“People thwart your expectations every way you can imagine, and in many ways you can’t.” For a long time, expectation was my drug of choice. I couldn’t kick that sweet candy if my life depended on it. Then my life actually did. No joke. I used to be so infatuated with the future, so intoxicated with the prospect of good things happening, that I literally forgot to breathe. I was cheating on the present with a mistress called the future. And like any love affair, what started out as an innocent game slowly grew into a dangerous obsession. Until one day, I woke up and couldn’t breathe. My left lung had collapsed. Before I knew it, I was being wheeled into the emergency room. But it’s not stress, said the doctor as he inserted my chest tube and morphine drip. Bullshit. Stress is always the culprit. And expectation is often the accomplice. Talk about a lesson you only need to learn once. Seven years later, I’ve changed my relationship with my breath. I’ve learned how to exhale the anticipation away. Meanwhile, expectation gets the cold shoulder. Inspired by Mo Meta Blues.
“Honor the is as well as the ought.” Eric talks about the importance of letting go of fairness and unfairness. Definitely an idea we don’t fully comprehend until we’ve been around the block a few times. I remember my first few lessons in fairness when I started my business. Specifically, colleagues who worked significantly less than me and earned substantially more. Drove me up the wall. Here I was, busting my ass fourteen hours a day, still living with my parents, and they were out drinking till last call, magically making six figures. What the hell? But bitterness didn’t get me very far. Nor did comparison. Turns out, our lives are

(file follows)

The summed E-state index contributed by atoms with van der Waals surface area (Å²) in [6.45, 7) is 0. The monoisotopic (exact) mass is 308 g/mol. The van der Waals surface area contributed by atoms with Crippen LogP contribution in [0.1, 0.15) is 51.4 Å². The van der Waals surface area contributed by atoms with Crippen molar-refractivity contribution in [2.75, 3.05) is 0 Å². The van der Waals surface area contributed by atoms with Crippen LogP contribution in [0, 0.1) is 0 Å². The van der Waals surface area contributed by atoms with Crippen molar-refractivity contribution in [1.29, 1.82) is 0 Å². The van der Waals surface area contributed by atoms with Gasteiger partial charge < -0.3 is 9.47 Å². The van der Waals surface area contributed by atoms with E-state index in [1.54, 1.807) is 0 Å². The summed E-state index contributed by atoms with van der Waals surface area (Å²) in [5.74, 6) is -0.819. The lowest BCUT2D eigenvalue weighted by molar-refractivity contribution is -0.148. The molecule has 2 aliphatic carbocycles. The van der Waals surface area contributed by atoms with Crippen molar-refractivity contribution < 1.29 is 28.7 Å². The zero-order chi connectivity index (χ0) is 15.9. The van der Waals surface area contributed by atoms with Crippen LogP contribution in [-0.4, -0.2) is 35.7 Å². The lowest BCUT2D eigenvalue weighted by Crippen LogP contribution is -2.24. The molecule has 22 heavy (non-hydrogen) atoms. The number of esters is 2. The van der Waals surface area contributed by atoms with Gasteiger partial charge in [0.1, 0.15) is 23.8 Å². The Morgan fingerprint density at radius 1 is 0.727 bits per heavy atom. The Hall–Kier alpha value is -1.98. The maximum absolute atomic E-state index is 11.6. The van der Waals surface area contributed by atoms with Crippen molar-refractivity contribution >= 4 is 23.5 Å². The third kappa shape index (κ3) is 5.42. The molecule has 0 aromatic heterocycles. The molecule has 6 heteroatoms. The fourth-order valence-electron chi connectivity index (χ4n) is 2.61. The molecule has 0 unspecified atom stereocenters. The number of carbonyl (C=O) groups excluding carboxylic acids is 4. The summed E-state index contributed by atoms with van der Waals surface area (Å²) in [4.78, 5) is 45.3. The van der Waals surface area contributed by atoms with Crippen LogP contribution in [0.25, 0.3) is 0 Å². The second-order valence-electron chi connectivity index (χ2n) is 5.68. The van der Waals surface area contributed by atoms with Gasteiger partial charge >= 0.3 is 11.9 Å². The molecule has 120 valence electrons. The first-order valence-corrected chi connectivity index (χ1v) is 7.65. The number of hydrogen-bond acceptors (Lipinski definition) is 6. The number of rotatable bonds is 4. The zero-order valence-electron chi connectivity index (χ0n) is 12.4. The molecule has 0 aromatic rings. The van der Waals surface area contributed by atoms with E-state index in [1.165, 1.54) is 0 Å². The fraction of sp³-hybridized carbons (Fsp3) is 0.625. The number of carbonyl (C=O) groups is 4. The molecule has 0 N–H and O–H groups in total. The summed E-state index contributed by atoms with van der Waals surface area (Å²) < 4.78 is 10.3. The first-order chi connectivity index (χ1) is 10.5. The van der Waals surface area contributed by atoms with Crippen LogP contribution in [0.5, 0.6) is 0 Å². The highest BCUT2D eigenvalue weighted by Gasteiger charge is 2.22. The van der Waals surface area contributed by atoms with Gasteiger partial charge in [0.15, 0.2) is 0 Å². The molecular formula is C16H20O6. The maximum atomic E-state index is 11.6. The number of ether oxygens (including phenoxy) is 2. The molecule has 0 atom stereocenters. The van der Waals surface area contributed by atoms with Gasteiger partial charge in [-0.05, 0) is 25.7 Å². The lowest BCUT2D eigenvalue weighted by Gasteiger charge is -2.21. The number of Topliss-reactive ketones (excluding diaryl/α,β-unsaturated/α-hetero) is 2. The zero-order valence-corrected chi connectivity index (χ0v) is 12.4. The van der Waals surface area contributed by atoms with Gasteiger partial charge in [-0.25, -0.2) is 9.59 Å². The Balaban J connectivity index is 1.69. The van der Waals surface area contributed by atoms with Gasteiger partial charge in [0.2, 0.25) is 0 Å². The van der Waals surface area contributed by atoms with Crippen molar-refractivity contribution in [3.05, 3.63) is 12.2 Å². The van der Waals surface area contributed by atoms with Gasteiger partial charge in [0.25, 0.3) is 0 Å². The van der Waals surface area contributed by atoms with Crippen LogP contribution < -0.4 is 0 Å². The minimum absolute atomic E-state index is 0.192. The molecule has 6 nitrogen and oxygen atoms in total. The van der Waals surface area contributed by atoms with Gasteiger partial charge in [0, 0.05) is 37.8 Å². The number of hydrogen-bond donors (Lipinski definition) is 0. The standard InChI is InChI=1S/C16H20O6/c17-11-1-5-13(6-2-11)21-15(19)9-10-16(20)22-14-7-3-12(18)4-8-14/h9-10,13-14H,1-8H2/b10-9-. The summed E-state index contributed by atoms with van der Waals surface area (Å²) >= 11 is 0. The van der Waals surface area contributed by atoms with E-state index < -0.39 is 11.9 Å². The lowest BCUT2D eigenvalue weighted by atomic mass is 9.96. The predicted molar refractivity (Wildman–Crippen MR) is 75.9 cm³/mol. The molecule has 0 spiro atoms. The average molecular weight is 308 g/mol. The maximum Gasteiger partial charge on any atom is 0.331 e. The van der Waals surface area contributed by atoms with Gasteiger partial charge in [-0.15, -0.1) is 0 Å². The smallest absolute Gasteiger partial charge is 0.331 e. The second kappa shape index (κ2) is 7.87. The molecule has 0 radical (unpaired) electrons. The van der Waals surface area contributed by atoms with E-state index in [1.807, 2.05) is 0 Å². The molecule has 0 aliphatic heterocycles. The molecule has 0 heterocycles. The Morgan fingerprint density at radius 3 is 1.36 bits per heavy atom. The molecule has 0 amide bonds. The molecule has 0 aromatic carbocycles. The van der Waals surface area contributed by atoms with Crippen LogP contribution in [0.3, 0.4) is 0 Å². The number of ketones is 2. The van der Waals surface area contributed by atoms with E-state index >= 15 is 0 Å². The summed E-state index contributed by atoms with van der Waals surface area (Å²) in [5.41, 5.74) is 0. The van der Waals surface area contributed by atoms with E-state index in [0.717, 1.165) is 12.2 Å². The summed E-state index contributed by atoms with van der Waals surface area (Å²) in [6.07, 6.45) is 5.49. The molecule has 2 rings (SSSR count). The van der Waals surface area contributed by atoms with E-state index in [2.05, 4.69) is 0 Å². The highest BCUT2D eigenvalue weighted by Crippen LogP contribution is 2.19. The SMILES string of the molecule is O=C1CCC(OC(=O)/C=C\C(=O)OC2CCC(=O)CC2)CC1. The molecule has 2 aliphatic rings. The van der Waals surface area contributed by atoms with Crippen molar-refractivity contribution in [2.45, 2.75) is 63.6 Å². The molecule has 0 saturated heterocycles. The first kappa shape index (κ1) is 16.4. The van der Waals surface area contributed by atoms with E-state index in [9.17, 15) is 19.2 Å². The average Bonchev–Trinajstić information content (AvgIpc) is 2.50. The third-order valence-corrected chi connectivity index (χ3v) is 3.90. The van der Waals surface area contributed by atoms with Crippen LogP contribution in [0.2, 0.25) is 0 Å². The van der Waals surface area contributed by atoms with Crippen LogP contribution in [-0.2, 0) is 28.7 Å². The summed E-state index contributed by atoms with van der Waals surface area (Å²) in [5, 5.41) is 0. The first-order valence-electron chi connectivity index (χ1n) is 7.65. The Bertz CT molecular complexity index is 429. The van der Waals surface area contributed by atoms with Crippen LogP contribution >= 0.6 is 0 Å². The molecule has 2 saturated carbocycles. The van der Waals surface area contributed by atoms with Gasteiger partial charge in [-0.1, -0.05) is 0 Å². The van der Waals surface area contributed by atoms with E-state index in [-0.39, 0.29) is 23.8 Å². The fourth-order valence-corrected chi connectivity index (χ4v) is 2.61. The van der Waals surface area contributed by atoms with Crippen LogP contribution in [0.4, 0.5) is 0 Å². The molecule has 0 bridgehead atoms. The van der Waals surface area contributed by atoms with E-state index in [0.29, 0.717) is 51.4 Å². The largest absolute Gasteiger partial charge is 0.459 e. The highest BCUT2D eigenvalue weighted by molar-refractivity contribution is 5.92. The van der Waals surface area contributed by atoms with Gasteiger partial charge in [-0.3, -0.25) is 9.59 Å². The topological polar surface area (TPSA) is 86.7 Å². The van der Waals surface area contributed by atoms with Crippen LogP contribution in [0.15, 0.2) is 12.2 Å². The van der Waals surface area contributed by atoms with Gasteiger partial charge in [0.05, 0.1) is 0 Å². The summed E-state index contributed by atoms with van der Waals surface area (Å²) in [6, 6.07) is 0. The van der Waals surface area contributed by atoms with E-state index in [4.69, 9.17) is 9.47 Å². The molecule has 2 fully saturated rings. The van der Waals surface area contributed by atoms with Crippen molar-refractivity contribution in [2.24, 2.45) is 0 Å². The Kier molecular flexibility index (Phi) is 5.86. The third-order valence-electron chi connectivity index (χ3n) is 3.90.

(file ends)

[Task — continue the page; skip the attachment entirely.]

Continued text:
subject to a whole host of ephemeral influences. Nature has an agenda, and we’re not always part of it.
“When did we decide that a life without conflict was good?” What scares me about technology is, it’s turning us into a generation of poor problem solvers. Thanks to the magic of search engines, there’s no need to wonder anymore. Thanks to the power of geopositioning, there’s no way to get lost anymore. And thanks to the utility of smartphones, there’s no reason to turn to the stranger next to you and ask for directions anymore. This can’t be good for the species. If we don’t practice relying on the very things that make us human––instinct, intellect, memory and connection––than our most vital muscles will atrophy. Just because technology can help us solve a problem doesn’t mean it was a problem in the first place. Thank you very much, Sherry Turkle.
“If your life and energy is spent living in response to the opportunities that
come your way, then somebody else has dictated your mission.” Rob Bell makes a strong case about protecting yourself from opportunities. Couldn’t agree more. Especially when when the ego is in play. Saying no to gigs that dangle money and attention and power in front of your nose requires a ton of restraint. But if they don’t pass through your opportunity filter, you have to decline. It’s a painful in the moment, but what usually makes up for it is the future opportunity that comes your way. You just have to trust that something better is waiting. More often than not, it is.